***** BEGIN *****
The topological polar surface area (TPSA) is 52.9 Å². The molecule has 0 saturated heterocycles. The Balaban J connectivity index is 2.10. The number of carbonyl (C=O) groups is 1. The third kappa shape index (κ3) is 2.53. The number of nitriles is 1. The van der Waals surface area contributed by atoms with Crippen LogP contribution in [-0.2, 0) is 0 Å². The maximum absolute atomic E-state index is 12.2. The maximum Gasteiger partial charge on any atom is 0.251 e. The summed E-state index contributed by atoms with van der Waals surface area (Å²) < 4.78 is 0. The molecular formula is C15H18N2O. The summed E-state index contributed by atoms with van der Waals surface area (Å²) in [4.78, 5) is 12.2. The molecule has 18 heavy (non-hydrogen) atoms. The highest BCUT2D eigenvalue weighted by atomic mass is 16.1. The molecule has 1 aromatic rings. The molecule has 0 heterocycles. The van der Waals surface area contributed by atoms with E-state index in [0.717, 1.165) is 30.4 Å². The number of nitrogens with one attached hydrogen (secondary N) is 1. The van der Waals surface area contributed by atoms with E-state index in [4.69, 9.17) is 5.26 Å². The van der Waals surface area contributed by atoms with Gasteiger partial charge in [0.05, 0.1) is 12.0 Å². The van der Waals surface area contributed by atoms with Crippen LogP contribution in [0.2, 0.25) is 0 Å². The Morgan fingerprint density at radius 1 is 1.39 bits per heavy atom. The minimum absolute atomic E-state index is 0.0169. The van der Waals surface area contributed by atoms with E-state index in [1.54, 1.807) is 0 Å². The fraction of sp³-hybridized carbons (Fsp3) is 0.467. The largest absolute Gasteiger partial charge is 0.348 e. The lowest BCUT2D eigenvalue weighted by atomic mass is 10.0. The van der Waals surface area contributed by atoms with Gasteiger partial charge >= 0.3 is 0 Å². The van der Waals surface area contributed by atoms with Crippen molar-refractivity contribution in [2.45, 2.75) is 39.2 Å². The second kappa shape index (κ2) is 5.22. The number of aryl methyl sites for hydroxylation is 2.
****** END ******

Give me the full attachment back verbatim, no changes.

The topological polar surface area (TPSA) is 52.9 Å². The molecule has 0 saturated heterocycles. The Balaban J connectivity index is 2.10. The number of carbonyl (C=O) groups is 1. The third kappa shape index (κ3) is 2.53. The number of nitriles is 1. The van der Waals surface area contributed by atoms with Crippen LogP contribution in [-0.2, 0) is 0 Å². The maximum absolute atomic E-state index is 12.2. The maximum Gasteiger partial charge on any atom is 0.251 e. The summed E-state index contributed by atoms with van der Waals surface area (Å²) < 4.78 is 0. The molecular formula is C15H18N2O. The summed E-state index contributed by atoms with van der Waals surface area (Å²) in [4.78, 5) is 12.2. The molecule has 18 heavy (non-hydrogen) atoms. The highest BCUT2D eigenvalue weighted by atomic mass is 16.1. The molecule has 1 aromatic rings. The molecule has 0 heterocycles. The van der Waals surface area contributed by atoms with E-state index in [0.717, 1.165) is 30.4 Å². The number of nitrogens with one attached hydrogen (secondary N) is 1. The van der Waals surface area contributed by atoms with E-state index in [4.69, 9.17) is 5.26 Å². The van der Waals surface area contributed by atoms with Gasteiger partial charge in [0.05, 0.1) is 12.0 Å². The van der Waals surface area contributed by atoms with Crippen LogP contribution in [0.2, 0.25) is 0 Å². The Morgan fingerprint density at radius 1 is 1.39 bits per heavy atom. The minimum absolute atomic E-state index is 0.0169. The van der Waals surface area contributed by atoms with E-state index in [1.54, 1.807) is 0 Å². The fraction of sp³-hybridized carbons (Fsp3) is 0.467. The largest absolute Gasteiger partial charge is 0.348 e. The lowest BCUT2D eigenvalue weighted by atomic mass is 10.0. The van der Waals surface area contributed by atoms with Gasteiger partial charge >= 0.3 is 0 Å². The van der Waals surface area contributed by atoms with Crippen molar-refractivity contribution in [2.45, 2.75) is 39.2 Å². The second kappa shape index (κ2) is 5.22. The number of aryl methyl sites for hydroxylation is 2.